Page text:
A Legacy of Action

Vancouver Avenue First Baptist celebrates 75 years

Rv. King’s message was undoubtedly resonant to the then-segregated neighborhood residents. The church would later be the site of the statewide memorial service held for King after his death in 1968. In 2006, the church also hosted a memorial service for Coretta Scott King, who was Hennessee’s godmother.

Rev. O.B. Williams, who passed away in 1993, and wife Ida, who passed away in 2010, were given numerous community recognitions in their lifetimes. That included a community award for Ida by the Black Caucus of Portland in 1979; and then-Mayor Bud Clark proclaiming May 27 as O.B Williams Day in 1986.


The Vancouver Avenue First Baptist Church in the 1950s when it was the largest black congregation in the Pacific Northwest, a meeting place for social justice groups like the Portland NAACP, the Portland Urban League, and even hosted Dr. Rev. Martin Luther King Jr. in 1961. Today, the church continues to be a central part of African American community life.

Since 2007, under the leadership of Pastor Hennessee, the church hosts Drum Major celebrations each year in tribute to Dr. King on the weekend of the national holiday honoring the civil rights icon. In January the church hosted Ambassador Attalah Shabazz, the eldest daughter of Malcolm X and Dr. Betty Shabazz, as its keynote speaker. The celebration annually honors community leaders and provides scholarships for local college-bound high school students.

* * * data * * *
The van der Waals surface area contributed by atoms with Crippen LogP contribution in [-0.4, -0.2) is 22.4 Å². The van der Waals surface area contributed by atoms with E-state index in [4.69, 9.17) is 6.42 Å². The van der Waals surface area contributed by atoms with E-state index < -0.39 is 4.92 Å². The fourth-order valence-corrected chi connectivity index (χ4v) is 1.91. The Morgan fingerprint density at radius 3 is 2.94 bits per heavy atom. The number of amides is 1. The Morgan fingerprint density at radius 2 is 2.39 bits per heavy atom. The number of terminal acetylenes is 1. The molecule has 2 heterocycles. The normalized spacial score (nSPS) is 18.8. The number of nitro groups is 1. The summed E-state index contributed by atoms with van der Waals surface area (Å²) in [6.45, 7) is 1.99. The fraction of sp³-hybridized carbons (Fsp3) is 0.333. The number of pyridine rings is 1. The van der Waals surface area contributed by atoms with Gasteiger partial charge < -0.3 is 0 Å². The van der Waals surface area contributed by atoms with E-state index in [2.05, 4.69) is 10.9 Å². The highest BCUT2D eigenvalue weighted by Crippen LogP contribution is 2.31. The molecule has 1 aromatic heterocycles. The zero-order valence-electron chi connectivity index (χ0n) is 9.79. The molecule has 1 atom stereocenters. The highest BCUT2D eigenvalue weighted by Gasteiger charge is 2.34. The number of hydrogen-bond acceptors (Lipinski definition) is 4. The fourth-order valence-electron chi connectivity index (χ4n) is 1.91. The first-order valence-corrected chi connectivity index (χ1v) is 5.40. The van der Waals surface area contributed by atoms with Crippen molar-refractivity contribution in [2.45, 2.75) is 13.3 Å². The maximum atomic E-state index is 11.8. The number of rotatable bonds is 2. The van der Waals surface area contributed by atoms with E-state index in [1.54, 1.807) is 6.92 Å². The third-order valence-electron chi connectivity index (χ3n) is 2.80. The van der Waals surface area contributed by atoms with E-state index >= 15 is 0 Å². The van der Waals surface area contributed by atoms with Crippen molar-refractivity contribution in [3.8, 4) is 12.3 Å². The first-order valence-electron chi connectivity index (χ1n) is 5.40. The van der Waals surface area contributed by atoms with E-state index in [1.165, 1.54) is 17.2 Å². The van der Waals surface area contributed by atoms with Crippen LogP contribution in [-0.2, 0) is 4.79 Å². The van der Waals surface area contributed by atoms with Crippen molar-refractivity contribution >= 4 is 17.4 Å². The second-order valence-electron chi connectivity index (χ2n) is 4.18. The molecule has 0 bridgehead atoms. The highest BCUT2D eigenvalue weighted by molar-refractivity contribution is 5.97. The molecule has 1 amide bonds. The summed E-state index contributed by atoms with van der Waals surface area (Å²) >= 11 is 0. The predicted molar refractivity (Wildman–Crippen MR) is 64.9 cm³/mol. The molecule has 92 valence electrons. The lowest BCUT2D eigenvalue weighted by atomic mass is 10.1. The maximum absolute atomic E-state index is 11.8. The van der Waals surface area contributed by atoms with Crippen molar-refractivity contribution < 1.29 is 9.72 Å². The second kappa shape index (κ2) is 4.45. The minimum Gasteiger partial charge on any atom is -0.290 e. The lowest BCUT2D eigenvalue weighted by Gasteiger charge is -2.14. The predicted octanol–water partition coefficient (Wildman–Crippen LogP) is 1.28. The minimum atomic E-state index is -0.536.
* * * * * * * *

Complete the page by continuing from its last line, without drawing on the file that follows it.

In 2016 the church was officially listed on the National Register of Historic places thanks in part to the efforts of Burell, who wrote a 133-page nomination report for the listing. He also authored a coffee table book of the history of the church and its leadership, “Vancouver Avenue: Yesterday, Today, and Forever,” in 2009.

By 2016, the membership of the church dwindled to 400, coinciding with the gentrification and displacement of black community members from the church’s Eliot neighborhood over the last couple of decades. Current plans would bolster the church’s prominence in the community for decades to come by establishing a new African-American Museum at the church. Plans call for an exhibit gallery, spanning a little over 1,000 square feet, which will showcase the legacy of blacks in the community, Burell said.

“There's a lot of history in this area and yet there's no one place you can go to kind of say, let's go look at the exhibits, so our goal is to develop that," Hennessee said.

Thanks to a $175,000 grant from the National Fund for Sacred Places, and other pending grants and donations, the museum will be part of a larger renovation project that will unfold over the next year.

It will include the formation of a dedicated space for iUrban Teen, a partnering organization that brings together underrepresented teens and young adults for career exploration and mentoring in the science, technology, engineering, math, and arts fields. A board room for community use is also in the works.